Yes I do. In warm weather I usually wear a OR PS50 Watch Cap, cooler a Smart Wool Merino Cap, and cold one of several types of balaclavas. But, next winter I am going to get some sort of down, probably a Nunatek Down Balaclava. I am probably not efficient here, opting for head gear based more on weight than effectiveness.
I also need to do a better job on my feet, which get cold. I usually just sleep in hiking socks. I recently bought a Nunatek Arc Specialist, and Tom talked me into some overfill in the footbox, after discussing my needs and wants. Using this train of thought, I think a pair of down socks or similar in sub freezing temps will help also. To be honest, I probably am not optimizing my winter sleep system. A little more attention to the head and feet are in order.Jun 2, 2009 at 11:37 pm #1505445
Well, in my experience, cold feet mean one of these things:
* a cold head
* not enough dinner
* Tight leggings (eg Skins etc, seriously bad idea in bed)
* a wet SB :-)
Apart from the last one, they all relate to not enough warm-enough blood going down your legs and through your feet. An infinitely padded footbox won't keep your feet warm if there is not enough warm blood flowing down to them.
A good 300 weight fleece hat with ear flaps works well for my wife. A BPL hood has also worked well for us but you have to get used to it.
Me, I have a large hood flap on my quilt which goes right over my head. Yes, I may be invisible under it. No worries, plenty of air.
I have worn fluffy socks to bed – socks which have never seen the inside of a shoe. Very nice, but optional imho. If the rest of me is warm my feet are warm. However, this is one case where ymmv really applies.
CheersJun 3, 2009 at 1:16 am #1505466
I really appreciate your input here. Yes I am probably not:
– wearing warm enough head wear
– definitely not eating enough
When I think of the calories I should probably consume, I am deficient. I am skinny and don't get hungry like most people. I am the same weight I was 40 years ago. I never get sick, just one of those lucky people who do not gain weight, plus am incredibly active. So I usually just eat enought to feel full, which is proably not enough.
Tight skins not an issue, because I wear calipene 3 in subfreezing and they are not tight.
Never a wet bag. In snow I use a water proof bivy and a VBL. I am good about not wearing too much clothing with the VBL. I do regulate this so I don't sweat. I do have this part down pat.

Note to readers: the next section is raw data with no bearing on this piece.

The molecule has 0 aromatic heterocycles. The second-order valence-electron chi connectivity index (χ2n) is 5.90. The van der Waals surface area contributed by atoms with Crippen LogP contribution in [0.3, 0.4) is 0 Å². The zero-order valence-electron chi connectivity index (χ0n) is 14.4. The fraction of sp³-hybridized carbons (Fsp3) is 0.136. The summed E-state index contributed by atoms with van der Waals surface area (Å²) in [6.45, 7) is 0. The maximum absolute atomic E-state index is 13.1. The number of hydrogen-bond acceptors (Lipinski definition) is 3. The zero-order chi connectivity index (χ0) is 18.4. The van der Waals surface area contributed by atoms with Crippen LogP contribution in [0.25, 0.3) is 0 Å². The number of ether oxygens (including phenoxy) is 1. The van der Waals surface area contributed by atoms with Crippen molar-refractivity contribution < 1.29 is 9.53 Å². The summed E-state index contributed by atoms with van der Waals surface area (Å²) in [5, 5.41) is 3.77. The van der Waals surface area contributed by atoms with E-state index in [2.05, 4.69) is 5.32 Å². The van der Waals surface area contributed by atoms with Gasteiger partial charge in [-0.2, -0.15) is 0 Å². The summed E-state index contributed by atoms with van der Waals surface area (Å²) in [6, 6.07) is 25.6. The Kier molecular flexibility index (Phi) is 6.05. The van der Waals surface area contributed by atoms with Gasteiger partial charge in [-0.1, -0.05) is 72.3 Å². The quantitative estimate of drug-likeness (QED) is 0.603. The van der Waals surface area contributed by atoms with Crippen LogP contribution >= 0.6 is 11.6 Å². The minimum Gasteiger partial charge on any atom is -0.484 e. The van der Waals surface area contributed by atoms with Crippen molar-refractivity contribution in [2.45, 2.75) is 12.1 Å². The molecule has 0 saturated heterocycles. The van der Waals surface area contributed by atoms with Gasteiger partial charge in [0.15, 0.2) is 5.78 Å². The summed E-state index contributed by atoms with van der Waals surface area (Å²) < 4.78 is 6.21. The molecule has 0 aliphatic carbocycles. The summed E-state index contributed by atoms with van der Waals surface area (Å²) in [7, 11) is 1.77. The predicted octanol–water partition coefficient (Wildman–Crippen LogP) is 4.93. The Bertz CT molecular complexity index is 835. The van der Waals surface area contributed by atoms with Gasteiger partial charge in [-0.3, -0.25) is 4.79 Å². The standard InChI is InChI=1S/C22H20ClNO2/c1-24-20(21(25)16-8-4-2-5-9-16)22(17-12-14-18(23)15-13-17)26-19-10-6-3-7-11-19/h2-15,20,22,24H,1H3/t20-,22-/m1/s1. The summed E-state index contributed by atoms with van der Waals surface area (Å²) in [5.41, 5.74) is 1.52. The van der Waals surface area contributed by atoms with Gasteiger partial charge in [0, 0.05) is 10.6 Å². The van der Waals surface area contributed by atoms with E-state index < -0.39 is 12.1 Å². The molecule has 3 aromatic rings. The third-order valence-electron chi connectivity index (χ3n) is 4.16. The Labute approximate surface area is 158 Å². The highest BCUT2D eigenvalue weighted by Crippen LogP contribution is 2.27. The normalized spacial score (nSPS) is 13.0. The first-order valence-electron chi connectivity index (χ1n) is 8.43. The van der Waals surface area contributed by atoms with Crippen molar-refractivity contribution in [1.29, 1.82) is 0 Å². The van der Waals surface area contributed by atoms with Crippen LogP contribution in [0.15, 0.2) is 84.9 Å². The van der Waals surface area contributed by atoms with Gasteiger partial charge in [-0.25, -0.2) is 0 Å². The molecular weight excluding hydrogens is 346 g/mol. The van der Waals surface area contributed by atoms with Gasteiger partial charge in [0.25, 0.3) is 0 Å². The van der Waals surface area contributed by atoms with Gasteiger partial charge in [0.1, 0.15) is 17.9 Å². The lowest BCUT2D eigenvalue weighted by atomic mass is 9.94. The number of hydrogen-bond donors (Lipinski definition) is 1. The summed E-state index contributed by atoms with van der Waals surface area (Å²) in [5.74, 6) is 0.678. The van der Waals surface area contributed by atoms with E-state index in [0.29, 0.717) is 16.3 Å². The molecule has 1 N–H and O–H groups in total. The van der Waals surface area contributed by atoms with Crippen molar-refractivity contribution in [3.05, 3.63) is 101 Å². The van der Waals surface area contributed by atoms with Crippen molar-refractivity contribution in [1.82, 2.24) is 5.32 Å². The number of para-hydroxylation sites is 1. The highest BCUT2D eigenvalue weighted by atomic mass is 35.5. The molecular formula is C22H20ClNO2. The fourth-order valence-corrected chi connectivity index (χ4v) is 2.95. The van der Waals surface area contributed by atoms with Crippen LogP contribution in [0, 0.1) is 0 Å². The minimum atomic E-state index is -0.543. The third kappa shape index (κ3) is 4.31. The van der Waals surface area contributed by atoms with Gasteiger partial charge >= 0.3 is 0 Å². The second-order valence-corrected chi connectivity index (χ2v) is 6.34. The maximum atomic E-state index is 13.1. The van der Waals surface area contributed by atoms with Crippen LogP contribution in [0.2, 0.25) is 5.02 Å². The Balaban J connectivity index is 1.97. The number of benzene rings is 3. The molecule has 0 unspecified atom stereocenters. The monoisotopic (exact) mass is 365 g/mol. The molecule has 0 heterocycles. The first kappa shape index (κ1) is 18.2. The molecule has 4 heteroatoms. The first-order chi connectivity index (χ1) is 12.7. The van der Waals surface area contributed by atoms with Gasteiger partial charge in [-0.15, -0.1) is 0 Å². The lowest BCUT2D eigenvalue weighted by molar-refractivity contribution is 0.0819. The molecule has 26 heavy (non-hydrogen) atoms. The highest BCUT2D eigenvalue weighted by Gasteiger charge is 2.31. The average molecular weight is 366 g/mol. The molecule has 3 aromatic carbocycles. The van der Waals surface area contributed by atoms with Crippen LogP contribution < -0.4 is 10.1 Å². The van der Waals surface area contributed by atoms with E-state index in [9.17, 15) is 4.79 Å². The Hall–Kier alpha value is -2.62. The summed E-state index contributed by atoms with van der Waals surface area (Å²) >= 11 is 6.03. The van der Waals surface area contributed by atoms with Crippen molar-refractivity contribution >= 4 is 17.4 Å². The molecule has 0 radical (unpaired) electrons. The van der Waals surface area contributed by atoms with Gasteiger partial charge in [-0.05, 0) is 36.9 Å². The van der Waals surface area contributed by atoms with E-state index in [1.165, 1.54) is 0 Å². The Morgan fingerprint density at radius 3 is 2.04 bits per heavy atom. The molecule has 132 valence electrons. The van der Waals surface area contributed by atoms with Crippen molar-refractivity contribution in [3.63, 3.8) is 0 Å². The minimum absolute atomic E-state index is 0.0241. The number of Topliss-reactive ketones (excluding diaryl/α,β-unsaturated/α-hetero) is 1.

You mentioned you have a hood on your quilt and you cannot see your head. I assume your are not exhaling into the bag… how is this done? I learned the hard way years ago, that you cannot breath into the bag.
The other thing I bought this year is a BPL Merino Hoody, I love this thing and am planning on wearing in cold with the mask over the face.
Lastly, I don't particularly care for cold weather. But I hike year round. Because I live at the bottom of a nearly 11,000' peak, I have done a good amount of snow camping. I enjoy it, but am not going to do it a lot. In my younger years, I always did at least one solo snow shoe trip each year. Usually between Christmas and New Years. But in those days, my gear was heavy, heavy and heavy. You could probably have survived in the south pole with what I brought :)
If you have any other tips, shoot them my way. I can use the cold weather help. I would much rather hike in 100F than 32F weather!
One more question – what about hydration? I can get by with a lot less water than most people. How does this impact physiology in cold weather. Should I pay more attention to how much water I drink?Jun 3, 2009 at 2:56 am #1505470
"Well, in my experience, cold feet mean one of these things:
* a cold head
* not enough dinner
* Tight leggings (eg Skins etc, seriously bad idea in bed)
* a wet SB :-)"
You forgot the most important one… going to bed with cold feet. If you have poor circulation (like I do) it is possible to be toasty in the upper body and yet have cold feet which take seemingly hours to warm up.
I've tried all sorts of options, but have realised that once my feet get cold they really need to be warmed by an external source of heat (eg. warm air or hands). Once my feet are warm, they don't get cold again during the night. The problem is, I used to often go to bed with cold feet after sitting around in camp, and then expect them to warm up once I got in my bag. Not gonna happen.